The oft-told tale of a child who yearns for a pet and a creature that craves a human gets a new twist when the latter is a baby glacier.
This chip—off a block named Cecilsmater—latches on to Ruby during a family vacation in Norway. The child’s classmates already taunt her about her unusual parents, so she really doesn't need a glacier tagging along behind her. Mrs. Small designs tiaras; Mr. Small creates topiaries. These artsy adults also tango on the front lawn, leaving Ruby mortified. Her main consolation is derived from the companionship of “The Three Jennifers,” dolls that look and dress exactly like Ruby. She shuns the loyal ice floe and ignores her parents’ encouragement, until Cecil performs a dramatic doll rescue during a thunderstorm—at great personal peril. Harvey’s alliteration adds humor to this saga of tension ’twixt the generations. “ ‘Welcome, Smalls,’ a blue-haired man named Sven sa[ys] severely,” when the family registers for snowmobiles in Horfensnufen. Potter’s watercolor caricatures, with their tiny feet and restrained demeanors, enact their story in scenes with skewed perspectives and strong diagonals, choices that heighten the absurdity. Ultimately, Ruby learns to appreciate her pet’s coolness; consequently, she attracts a new friend, and in her newfound happiness, she relates more lovingly to her family.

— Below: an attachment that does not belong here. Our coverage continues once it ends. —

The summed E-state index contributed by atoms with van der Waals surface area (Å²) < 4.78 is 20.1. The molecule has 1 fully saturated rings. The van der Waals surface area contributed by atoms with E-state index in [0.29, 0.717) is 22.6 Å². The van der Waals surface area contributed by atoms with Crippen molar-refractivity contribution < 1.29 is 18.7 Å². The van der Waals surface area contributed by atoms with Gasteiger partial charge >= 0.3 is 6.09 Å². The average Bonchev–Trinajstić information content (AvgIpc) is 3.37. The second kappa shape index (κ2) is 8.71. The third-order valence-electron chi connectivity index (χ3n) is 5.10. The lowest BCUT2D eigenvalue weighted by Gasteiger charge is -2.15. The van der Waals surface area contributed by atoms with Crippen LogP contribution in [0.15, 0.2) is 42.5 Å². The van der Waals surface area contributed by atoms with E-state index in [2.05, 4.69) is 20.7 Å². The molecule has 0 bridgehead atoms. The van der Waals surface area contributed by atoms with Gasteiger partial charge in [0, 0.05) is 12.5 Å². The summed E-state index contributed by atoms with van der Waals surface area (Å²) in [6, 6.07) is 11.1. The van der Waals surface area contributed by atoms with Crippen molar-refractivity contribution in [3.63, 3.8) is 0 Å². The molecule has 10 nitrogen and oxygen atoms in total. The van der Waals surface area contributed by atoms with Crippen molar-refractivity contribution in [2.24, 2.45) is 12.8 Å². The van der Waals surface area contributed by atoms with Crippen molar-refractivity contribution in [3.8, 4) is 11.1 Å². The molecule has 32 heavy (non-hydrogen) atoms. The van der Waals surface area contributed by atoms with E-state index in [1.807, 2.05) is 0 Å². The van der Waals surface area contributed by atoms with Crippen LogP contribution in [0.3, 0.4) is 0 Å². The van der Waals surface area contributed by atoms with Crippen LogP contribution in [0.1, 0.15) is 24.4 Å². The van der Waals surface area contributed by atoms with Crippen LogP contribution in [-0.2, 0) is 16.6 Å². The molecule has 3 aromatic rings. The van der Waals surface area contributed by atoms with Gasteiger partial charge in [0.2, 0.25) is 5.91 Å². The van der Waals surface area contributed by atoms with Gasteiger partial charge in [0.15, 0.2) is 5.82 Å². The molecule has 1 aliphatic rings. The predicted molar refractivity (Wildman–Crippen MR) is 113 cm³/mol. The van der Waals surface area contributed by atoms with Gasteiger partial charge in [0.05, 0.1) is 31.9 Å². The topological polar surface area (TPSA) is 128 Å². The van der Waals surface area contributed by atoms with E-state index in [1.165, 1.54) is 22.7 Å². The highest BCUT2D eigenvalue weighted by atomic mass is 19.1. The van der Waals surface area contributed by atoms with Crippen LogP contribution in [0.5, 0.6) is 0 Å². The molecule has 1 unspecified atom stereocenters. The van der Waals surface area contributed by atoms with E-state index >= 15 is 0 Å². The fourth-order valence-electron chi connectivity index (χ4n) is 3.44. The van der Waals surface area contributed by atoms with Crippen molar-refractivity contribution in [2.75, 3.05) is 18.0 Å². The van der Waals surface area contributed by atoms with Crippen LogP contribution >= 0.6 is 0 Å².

Fans of Jenny Slate’s Marcel the Shell with Shoes On (2011) will find a kindred spirit in the stalwart glacier that eats pebbles and wears a tiara. (Picture book. 5-8)